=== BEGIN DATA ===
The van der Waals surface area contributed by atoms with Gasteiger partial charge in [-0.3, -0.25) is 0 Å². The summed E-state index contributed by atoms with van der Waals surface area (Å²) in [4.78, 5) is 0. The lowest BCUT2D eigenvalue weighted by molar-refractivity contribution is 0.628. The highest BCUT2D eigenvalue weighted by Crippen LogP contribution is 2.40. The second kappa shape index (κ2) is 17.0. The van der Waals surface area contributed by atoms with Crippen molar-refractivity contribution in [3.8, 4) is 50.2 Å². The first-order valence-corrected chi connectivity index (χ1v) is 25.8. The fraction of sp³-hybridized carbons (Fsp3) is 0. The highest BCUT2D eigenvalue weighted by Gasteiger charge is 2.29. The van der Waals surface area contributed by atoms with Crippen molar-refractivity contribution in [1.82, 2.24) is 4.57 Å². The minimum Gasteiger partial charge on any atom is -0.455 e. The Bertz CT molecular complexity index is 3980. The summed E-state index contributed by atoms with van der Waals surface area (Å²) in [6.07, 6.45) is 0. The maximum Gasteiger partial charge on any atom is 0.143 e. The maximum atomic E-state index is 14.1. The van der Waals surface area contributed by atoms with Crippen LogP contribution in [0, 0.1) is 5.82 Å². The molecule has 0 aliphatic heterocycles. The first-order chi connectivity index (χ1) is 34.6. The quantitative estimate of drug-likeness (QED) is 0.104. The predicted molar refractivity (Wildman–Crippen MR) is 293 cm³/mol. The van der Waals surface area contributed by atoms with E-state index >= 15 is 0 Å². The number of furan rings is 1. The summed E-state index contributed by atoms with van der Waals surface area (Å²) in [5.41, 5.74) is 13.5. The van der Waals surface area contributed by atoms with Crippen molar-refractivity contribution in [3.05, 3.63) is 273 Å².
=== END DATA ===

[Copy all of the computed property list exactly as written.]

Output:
The van der Waals surface area contributed by atoms with Gasteiger partial charge in [-0.3, -0.25) is 0 Å². The summed E-state index contributed by atoms with van der Waals surface area (Å²) in [4.78, 5) is 0. The lowest BCUT2D eigenvalue weighted by molar-refractivity contribution is 0.628. The highest BCUT2D eigenvalue weighted by Crippen LogP contribution is 2.40. The second kappa shape index (κ2) is 17.0. The van der Waals surface area contributed by atoms with Crippen molar-refractivity contribution in [3.8, 4) is 50.2 Å². The first-order valence-corrected chi connectivity index (χ1v) is 25.8. The fraction of sp³-hybridized carbons (Fsp3) is 0. The highest BCUT2D eigenvalue weighted by Gasteiger charge is 2.29. The van der Waals surface area contributed by atoms with Crippen molar-refractivity contribution in [1.82, 2.24) is 4.57 Å². The minimum Gasteiger partial charge on any atom is -0.455 e. The Bertz CT molecular complexity index is 3980. The summed E-state index contributed by atoms with van der Waals surface area (Å²) in [6.07, 6.45) is 0. The maximum Gasteiger partial charge on any atom is 0.143 e. The maximum atomic E-state index is 14.1. The van der Waals surface area contributed by atoms with Crippen LogP contribution in [0, 0.1) is 5.82 Å². The molecule has 0 aliphatic heterocycles. The first-order chi connectivity index (χ1) is 34.6. The quantitative estimate of drug-likeness (QED) is 0.104. The predicted molar refractivity (Wildman–Crippen MR) is 293 cm³/mol. The van der Waals surface area contributed by atoms with E-state index >= 15 is 0 Å². The number of furan rings is 1. The summed E-state index contributed by atoms with van der Waals surface area (Å²) in [5.41, 5.74) is 13.5. The van der Waals surface area contributed by atoms with Crippen molar-refractivity contribution in [3.05, 3.63) is 273 Å².